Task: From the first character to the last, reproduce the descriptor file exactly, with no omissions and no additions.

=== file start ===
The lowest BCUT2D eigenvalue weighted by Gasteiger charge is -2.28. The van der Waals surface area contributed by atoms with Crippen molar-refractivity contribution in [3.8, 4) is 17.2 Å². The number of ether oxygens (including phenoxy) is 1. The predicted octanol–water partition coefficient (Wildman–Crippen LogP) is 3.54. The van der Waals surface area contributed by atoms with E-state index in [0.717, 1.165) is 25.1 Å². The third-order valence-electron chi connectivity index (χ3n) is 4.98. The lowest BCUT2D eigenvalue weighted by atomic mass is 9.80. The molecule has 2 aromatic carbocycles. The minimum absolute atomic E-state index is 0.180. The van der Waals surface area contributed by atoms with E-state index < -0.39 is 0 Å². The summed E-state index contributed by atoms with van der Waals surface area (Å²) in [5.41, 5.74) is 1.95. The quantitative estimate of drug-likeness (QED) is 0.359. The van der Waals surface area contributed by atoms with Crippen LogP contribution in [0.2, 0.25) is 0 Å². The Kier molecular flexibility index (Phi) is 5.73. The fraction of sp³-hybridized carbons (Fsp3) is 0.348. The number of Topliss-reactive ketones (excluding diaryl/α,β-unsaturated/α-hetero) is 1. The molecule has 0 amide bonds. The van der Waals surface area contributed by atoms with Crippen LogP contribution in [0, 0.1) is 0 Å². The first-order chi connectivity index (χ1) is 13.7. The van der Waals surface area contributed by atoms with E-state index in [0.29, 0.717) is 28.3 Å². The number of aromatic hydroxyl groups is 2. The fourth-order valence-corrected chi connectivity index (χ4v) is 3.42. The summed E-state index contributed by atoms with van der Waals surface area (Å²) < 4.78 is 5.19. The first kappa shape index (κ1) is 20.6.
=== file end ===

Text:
The lowest BCUT2D eigenvalue weighted by Gasteiger charge is -2.28. The van der Waals surface area contributed by atoms with Crippen molar-refractivity contribution in [3.8, 4) is 17.2 Å². The number of ether oxygens (including phenoxy) is 1. The predicted octanol–water partition coefficient (Wildman–Crippen LogP) is 3.54. The van der Waals surface area contributed by atoms with E-state index in [0.717, 1.165) is 25.1 Å². The third-order valence-electron chi connectivity index (χ3n) is 4.98. The lowest BCUT2D eigenvalue weighted by atomic mass is 9.80. The molecule has 2 aromatic carbocycles. The minimum absolute atomic E-state index is 0.180. The van der Waals surface area contributed by atoms with E-state index < -0.39 is 0 Å². The summed E-state index contributed by atoms with van der Waals surface area (Å²) in [5.41, 5.74) is 1.95. The quantitative estimate of drug-likeness (QED) is 0.359. The van der Waals surface area contributed by atoms with Crippen LogP contribution in [0.2, 0.25) is 0 Å². The Kier molecular flexibility index (Phi) is 5.73. The fraction of sp³-hybridized carbons (Fsp3) is 0.348. The number of Topliss-reactive ketones (excluding diaryl/α,β-unsaturated/α-hetero) is 1. The molecule has 0 amide bonds. The van der Waals surface area contributed by atoms with Crippen LogP contribution in [0, 0.1) is 0 Å². The first-order chi connectivity index (χ1) is 13.7. The van der Waals surface area contributed by atoms with E-state index in [0.29, 0.717) is 28.3 Å². The number of aromatic hydroxyl groups is 2. The fourth-order valence-corrected chi connectivity index (χ4v) is 3.42. The summed E-state index contributed by atoms with van der Waals surface area (Å²) < 4.78 is 5.19. The first kappa shape index (κ1) is 20.6.